Improved Differentiation Strategy for Parkinson’s Therapy

"Improved Cell Therapy Protocols for Parkinson's Disease Based on Differentiation Efficiency and Safety of hESC-, hiPSC-, and Non-Human Primate iPSC-Derived Dopaminergic Neurons"

From Stem Cells

The replacement of dopaminergic (DA) neurons in the ventral midbrain (VM) is seen as a viable and beneficial treatment in Parkinson's disease (PD), but is however hampered by the poor dopaminergic differentiation capacity of pluripotent cells; the optimal sources for the derivation of these specialized neurons (Kirkeby et al, Kriks et al and Xi et al).   Sundberg et alfrom the laboratory of Ole Isacson at the Neuroregeneration Laboratories, Harvard Medical School/McLean Hospital, USA now report on their optimisation of the signaling parameters for VM DA neuron specification from pluripotent stem cells sources through the application of knowledge gleaned from developmental studies (Cooper et al, Hynes et al, Prakash et al, and Ye et al).

Effective Mutant Gene Knockdown in Disease Specific iPSCs

“Rapid Generation of Functional Dopaminergic Neurons From Human Induced Pluripotent Stem Cells Through a Single-Step Procedure Using Cell Lineage Transcription Factors”

From Stem Cells Translational Medicine

A study recently published in Stem Cells TM from the group of Tobias Cantz at the Hannover Medical School, Germany has united two exciting technologies; the use of third generation lentiviral vectors (LVs), recently shown to have amazing potency in ex vivo gene therapy, and that of the ever evolving field of patient specific induced pluripotent stem cells (iPSCs).   Excitingly, they have demonstrated the efficacy of LVs in gene silencing using the expression of a short hairpin RNA (shRNA) directed against mutant mRNA in a disease specific iPSC line (Eggenschwiler et al).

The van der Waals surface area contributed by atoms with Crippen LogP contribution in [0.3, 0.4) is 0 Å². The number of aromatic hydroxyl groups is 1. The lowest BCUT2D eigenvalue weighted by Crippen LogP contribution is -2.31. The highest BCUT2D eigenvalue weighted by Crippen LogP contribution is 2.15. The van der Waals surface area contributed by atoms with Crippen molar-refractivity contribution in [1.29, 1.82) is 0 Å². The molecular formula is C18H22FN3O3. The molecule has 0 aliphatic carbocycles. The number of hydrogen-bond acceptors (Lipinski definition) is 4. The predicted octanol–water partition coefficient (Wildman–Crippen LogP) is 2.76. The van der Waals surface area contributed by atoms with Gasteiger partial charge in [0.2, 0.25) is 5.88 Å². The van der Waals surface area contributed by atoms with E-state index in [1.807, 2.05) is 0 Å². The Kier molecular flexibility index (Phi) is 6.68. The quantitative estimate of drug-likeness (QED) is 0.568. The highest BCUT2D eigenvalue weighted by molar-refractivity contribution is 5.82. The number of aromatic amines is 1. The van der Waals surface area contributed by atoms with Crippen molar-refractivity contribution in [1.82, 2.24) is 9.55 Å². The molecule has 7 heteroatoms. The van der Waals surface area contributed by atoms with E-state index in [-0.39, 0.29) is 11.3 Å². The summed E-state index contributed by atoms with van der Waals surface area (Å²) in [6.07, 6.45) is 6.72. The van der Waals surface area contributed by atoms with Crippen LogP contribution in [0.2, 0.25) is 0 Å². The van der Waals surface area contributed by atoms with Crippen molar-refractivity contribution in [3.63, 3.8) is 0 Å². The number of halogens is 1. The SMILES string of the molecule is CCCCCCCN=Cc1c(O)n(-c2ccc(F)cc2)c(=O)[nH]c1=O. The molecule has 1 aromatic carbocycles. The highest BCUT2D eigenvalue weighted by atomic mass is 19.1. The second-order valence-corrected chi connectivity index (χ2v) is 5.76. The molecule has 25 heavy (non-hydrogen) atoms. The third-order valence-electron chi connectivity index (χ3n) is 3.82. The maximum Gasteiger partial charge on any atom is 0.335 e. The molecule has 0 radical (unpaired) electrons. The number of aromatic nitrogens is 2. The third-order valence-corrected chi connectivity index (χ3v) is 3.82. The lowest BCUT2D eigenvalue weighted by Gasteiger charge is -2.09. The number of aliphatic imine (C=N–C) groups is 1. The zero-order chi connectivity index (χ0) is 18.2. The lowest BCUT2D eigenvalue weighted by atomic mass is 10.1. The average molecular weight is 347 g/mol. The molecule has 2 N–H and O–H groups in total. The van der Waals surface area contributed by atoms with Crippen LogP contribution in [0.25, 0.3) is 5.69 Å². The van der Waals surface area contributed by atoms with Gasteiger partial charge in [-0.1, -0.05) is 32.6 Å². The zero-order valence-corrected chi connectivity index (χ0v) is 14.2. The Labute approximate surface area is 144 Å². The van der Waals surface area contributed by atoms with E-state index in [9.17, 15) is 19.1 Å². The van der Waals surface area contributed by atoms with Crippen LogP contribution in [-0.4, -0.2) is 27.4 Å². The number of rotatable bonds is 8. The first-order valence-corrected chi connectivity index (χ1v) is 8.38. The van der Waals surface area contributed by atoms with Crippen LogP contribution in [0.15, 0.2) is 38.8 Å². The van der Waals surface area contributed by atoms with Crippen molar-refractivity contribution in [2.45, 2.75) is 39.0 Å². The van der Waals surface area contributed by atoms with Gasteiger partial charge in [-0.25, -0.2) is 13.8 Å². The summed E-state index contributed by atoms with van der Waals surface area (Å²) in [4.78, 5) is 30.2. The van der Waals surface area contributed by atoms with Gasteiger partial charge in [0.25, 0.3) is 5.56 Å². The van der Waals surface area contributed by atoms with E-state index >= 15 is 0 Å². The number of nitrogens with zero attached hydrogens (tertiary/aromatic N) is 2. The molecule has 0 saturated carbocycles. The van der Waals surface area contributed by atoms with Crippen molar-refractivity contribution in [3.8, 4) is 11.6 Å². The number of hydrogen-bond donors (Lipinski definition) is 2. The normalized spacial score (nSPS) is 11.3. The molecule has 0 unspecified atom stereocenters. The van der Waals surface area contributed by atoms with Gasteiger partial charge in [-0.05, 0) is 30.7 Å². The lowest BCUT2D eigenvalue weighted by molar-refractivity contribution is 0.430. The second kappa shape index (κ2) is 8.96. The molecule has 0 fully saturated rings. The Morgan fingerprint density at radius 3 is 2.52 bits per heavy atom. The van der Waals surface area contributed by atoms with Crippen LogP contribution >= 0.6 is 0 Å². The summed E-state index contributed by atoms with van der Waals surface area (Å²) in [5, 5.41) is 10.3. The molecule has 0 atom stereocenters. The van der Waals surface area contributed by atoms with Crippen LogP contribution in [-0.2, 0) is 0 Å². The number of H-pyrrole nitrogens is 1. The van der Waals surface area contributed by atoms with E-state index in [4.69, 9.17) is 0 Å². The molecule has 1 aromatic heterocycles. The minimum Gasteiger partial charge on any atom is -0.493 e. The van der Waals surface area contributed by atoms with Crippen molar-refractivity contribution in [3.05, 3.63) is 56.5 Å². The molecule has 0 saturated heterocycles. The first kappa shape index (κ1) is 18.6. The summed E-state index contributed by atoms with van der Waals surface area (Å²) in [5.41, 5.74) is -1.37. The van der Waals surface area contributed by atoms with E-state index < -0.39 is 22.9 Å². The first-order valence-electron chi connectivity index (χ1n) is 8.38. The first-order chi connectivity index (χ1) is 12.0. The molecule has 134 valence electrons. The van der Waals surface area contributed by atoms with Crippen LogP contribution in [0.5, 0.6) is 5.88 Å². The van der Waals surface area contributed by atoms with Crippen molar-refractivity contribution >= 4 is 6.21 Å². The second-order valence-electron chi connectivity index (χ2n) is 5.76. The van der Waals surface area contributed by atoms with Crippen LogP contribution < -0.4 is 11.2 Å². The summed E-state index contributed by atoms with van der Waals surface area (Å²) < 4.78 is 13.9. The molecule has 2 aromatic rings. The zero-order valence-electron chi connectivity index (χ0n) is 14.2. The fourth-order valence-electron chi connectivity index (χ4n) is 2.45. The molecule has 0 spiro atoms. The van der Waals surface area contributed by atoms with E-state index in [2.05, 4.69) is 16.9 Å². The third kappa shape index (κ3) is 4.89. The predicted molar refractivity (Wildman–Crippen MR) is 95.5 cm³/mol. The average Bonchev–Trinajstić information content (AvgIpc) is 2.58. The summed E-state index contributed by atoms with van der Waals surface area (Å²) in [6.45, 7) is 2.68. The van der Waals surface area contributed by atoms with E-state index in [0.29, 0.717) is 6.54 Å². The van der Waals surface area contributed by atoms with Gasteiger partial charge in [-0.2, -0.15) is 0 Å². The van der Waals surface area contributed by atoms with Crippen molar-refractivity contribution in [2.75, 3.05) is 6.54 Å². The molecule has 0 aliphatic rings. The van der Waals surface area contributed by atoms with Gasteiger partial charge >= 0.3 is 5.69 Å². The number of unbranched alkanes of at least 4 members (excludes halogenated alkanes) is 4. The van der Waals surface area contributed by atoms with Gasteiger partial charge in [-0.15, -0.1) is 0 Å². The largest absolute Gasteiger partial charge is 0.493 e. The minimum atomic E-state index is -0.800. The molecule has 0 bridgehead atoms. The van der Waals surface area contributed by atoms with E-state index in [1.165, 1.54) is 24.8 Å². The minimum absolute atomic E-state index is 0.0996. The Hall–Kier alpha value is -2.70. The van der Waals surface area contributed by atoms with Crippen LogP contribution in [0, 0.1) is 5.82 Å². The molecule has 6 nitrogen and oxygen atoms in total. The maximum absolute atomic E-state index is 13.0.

In vivo reprogramming in living mice

A recent paper in Nature from Spanish scientists at the Spanish National Cancer Research Center (CNIO) reports the reprogramming of cells to generate induced pluripotent stem cells (iPSCs) in adult micein vivo. This work, led by Manuel Serrano who heads the Tumour suppression Group at CNIO, advances the current knowledge of iPSCs by showing that there may be no need to remove somatic tissues from an organism for reprogramming to occur inside a petri dish in a laboratory incubator, but that reprogramming can be achieved inside a living organism. The authors performed their work in reprogrammable mice, turning on the 4 classic Yamanaka pluripotency factors (Oct4, Klf4, Sox2 and c-Myc/OKSM) via a lentiviral dox-inducible system. In their paper, Abad et al. describe that inducing too much expression of OKSM was catastrophic, causing fatal teratoma formation, however by determining the right dosage they were able to achieve teratoma formation in situ in multiple organs in live mice that could be studied.   Across multiple organs the authors also found in situ dedifferentiated somatic cells which lost the expression of mature markers and gained expression of the pluripotency marker NANOG.   Termed ‘in vivo iPSCs’, these were found in highest frequency in abdominal organs, but were also found circulating within the bloodstream, and were easily obtainable from the blood of induced mice.   Intriguingly, in vivo iPSCs were more similar to embryonic stem cells (ECSs) than in vitro-generated iPSCs, with in vivo iPSCs demonstrating totipotency by forming extra-somatic cell types, indicating greater plasticity than ESCs which are pluripotent in nature.